Onsite health support

Employers can reach out for expert help on the subject of cervical cancer or occupational health in general. There are many programmes out there that offer guidance, information and training. Plus, they can provide onsite support if necessary. After all, not all managers will have received training on supporting people with chronic conditions.

Ways to reduce risk of cervical cancer

All women should know how cervical cancer can be reduced, such as by:

  • Attending scheduled cervical screenings
  • Getting HPV vaccinations between the ages of 11 and 18
  • Knowing cervical cancer symptoms and seeking medical advice if any symptoms come up

Cervical cancer symptoms

Be sure to visit your GP if you experience any of the following symptoms:

  • Unpleasant vaginal discharge
  • Bleeding between periods
  • Discomfort or pain during sex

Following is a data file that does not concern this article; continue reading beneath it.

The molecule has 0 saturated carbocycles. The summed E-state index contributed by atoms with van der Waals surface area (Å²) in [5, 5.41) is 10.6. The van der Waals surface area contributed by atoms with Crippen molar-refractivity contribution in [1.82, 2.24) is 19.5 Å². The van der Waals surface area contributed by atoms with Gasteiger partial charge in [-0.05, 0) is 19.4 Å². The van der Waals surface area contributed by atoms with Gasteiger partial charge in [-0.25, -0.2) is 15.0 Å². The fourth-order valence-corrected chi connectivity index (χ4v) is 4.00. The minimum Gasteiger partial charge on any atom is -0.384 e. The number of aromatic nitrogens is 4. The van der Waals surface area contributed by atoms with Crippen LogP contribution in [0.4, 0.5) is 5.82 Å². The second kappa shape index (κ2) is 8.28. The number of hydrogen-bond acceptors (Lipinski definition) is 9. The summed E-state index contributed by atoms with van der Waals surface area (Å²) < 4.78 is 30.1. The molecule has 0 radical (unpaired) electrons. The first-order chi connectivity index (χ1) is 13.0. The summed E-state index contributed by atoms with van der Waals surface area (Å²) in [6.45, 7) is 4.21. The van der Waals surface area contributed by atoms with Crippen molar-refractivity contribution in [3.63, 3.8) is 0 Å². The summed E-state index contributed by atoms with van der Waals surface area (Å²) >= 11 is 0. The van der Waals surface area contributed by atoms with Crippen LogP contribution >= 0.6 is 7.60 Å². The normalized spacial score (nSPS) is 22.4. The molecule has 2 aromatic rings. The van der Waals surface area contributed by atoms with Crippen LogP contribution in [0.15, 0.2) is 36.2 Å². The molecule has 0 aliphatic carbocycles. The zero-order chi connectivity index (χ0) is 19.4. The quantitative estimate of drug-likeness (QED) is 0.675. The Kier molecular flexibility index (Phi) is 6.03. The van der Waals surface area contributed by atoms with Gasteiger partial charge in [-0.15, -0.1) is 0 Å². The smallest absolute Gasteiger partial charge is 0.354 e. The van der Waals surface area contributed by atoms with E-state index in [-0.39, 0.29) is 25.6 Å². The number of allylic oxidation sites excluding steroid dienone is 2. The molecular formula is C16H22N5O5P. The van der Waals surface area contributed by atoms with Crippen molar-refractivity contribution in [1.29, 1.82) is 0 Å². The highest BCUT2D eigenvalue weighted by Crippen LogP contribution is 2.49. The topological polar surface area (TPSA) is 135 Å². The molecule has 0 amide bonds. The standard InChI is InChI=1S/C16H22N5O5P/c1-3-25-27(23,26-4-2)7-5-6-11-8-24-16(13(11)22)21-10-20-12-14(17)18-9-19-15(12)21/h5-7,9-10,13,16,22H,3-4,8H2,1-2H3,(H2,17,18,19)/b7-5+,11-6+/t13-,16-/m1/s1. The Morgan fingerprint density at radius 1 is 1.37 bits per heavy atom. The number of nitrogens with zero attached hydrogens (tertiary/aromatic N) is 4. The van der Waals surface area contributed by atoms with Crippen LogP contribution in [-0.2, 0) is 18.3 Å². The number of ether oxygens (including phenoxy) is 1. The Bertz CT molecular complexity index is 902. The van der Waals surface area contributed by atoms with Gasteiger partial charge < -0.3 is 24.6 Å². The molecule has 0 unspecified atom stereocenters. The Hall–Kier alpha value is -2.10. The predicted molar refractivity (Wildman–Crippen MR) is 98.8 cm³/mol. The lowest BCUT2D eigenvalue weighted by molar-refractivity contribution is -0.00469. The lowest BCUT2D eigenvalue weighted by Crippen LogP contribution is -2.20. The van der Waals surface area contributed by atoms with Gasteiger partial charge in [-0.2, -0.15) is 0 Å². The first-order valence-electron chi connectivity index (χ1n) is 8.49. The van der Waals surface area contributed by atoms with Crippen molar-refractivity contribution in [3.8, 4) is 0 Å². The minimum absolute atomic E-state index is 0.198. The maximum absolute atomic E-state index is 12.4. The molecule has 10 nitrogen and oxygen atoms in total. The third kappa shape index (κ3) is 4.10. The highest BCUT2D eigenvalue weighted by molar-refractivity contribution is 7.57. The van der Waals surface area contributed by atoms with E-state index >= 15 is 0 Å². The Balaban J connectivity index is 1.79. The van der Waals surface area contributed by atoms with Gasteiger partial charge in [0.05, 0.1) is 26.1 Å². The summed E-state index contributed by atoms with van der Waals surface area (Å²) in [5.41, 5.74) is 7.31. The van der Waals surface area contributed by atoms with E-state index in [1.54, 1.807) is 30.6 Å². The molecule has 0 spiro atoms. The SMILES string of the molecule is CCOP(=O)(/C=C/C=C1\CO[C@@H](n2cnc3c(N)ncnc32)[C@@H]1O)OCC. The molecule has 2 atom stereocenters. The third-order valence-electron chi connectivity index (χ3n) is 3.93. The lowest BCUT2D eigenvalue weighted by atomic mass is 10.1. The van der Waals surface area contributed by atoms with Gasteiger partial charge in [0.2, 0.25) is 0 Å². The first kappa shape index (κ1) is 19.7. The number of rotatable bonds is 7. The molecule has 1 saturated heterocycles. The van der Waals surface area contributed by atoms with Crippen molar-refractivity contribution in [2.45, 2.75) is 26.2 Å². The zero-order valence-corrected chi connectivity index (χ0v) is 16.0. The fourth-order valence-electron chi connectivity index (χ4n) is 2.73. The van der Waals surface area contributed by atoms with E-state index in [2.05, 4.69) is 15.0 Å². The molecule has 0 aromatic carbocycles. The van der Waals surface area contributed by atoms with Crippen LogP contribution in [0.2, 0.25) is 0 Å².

• Bleeding during or after sex
  • Bleeding after menopause

Note that these symptoms do not necessarily indicate cancer and could be signs of other common health risks for women, though they should always be checked. Delayed or misdiagnosed cases happen all the time, making it imperative to raise awareness of cervical cancer and encourage cervical cancer screenings.

Put your employees’ health first with Pacific Prime UK

Whether you’re looking to add EAPs to your employee benefits plan or compare health insurance in the UK, look no further than Pacific Prime UK. As an employee benefits specialist and insurance broker, we can help you secure private health insurance in the UK, including group health insurance, UK expat health insurance, and more. Contact us for impartial advice and a free plan comparison or quote today.

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Content Creator at Pacific Prime UK
​​Jantra Jacobs is a content writer at Pacific Prime. On a typical workday, she writes and edits articles, guides, and anything else word-related. She loves creating content that is both easy to understand and enjoyable to read.

In her free time, she’s likely to be writing poetry and prose, geeking out on her latest interests, reading, or practicing yoga.